– the magnetic field produced by the heart is more than five thousand times greater in strength than the field generated by the brain and can be detected a number of feet away from the body, in all directions

– a person’s cardiac field is modulated by his or her different emotional states, several studies have now documented that the electromagnetic field generated by the heart may actually transmit information that can be received by others.”

– “When two people are at a conversational distance, the electromagnetic signal generated by one person’s heart can influence the other person’s brain rhythms. When an individual is generating a coherent heart rhythm, synchronization between that individual’s brainwaves and another person’s heartbeat is more likely to occur.

• The Heart/Brain wave connection has been measured between individuals up to five feet apart.

• “This deep form of communication establishes a heartfelt connection between people, resulting in perceptions of, among other things, really being understood and appreciated by the other.”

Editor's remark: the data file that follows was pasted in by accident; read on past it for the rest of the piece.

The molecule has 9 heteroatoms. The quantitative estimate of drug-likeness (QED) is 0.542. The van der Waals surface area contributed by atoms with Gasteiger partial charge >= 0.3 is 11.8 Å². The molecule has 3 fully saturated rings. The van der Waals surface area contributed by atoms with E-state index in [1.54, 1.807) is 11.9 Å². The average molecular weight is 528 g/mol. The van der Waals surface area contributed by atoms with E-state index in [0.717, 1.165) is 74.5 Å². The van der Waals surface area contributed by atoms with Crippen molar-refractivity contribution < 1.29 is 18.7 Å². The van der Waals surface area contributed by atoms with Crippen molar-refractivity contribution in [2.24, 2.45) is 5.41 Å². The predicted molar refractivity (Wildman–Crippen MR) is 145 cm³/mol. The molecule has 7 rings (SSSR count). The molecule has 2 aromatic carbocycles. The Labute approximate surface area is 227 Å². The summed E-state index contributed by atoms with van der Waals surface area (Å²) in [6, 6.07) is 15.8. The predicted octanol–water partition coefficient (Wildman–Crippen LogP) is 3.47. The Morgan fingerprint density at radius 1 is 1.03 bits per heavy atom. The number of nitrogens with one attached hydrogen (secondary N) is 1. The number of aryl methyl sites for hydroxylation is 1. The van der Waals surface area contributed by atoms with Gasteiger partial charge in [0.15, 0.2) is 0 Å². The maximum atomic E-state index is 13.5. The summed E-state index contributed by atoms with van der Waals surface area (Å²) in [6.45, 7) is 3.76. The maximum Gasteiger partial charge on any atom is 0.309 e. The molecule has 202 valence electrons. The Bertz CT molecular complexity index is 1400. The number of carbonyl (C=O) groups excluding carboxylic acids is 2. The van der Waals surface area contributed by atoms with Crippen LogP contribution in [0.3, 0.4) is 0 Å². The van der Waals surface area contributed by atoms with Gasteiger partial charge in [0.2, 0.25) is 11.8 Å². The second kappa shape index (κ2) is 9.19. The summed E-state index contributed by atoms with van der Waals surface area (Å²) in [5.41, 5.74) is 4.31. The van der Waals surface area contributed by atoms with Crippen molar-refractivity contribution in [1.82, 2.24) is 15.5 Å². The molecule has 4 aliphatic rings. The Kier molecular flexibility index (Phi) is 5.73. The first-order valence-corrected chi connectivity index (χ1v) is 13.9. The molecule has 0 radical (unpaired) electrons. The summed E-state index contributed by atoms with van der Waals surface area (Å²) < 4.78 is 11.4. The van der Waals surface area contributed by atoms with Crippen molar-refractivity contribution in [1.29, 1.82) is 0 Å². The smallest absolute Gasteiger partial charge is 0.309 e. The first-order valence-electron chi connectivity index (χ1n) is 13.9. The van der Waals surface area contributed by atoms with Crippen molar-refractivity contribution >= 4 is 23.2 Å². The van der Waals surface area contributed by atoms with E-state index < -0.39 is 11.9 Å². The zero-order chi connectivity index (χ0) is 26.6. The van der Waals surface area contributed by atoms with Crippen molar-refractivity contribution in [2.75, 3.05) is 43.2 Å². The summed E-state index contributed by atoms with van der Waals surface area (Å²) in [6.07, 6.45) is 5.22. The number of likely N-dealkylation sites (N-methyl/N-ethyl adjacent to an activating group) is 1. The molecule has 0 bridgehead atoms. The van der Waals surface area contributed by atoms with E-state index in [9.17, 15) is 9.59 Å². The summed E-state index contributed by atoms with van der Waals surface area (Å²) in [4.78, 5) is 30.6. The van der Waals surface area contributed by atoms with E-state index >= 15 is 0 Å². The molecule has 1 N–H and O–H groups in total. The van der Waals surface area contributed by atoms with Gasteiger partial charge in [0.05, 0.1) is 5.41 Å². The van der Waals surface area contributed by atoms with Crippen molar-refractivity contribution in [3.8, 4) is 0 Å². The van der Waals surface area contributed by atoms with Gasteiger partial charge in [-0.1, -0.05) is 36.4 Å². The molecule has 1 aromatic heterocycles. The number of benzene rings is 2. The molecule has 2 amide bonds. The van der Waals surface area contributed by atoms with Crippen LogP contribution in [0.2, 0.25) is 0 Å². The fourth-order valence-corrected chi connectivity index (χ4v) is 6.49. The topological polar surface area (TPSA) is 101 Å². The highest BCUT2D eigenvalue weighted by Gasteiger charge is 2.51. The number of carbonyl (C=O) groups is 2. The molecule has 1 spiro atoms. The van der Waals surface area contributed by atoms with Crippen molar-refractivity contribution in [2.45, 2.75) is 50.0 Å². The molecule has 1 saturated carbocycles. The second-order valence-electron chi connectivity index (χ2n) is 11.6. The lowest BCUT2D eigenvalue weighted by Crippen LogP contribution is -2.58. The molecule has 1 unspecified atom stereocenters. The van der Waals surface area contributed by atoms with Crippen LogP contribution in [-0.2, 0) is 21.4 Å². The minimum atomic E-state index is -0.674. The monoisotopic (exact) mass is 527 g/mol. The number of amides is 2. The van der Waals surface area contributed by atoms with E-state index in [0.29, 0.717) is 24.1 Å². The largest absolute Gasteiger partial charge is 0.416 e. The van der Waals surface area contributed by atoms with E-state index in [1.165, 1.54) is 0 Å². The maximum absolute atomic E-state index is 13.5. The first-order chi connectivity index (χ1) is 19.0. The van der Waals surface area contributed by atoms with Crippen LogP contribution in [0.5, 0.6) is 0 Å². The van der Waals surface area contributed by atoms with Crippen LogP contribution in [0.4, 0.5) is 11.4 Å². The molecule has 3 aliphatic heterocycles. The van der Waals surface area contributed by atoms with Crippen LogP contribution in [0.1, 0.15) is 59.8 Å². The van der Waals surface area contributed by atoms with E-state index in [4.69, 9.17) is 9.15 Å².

• “So when a person expresses heartfelt gratitude toward us, there is the potential for us to experience all sorts of benefits driven by this exchange of electromagnetic energy.” (Emmons, R. A., THANKS, How the New Science of Gratitude Can Make You Happier. New York: Houghton Mifflin Company, 2007, (87-89)

Where are you now?

When we experience a change in life (gain or loss) we experience one or all of the various stages of change associated with either our emotions or the way we think. Often, these stages of change happen simultaneously.

When faced with change, we can embrace, learn and grow or resist and close down. Eventually, whatever changes have taken place we eventually grow to accept the change. Research has shown that when we can identify “where we are” in the stages of change, and when we can identify the specific emotions (verbally) we are feeling, the more effective we become in managing the emotional and cognitive stages of change. Moreover, we are better able to think twice about the situation and determine better solutions that foster healing and growth.

The choice you make when under the stress caused by change is to decide whether the change has you or you have it. When you can decide that you have it is the point where you gain greater control.
Lastly, when changes do take place you are far better off discussing the challenges with a trusted friend or advisor to increase your chances of making the very best decisions for both your short-term and long-term needs and goals.

Emotional Stages of Change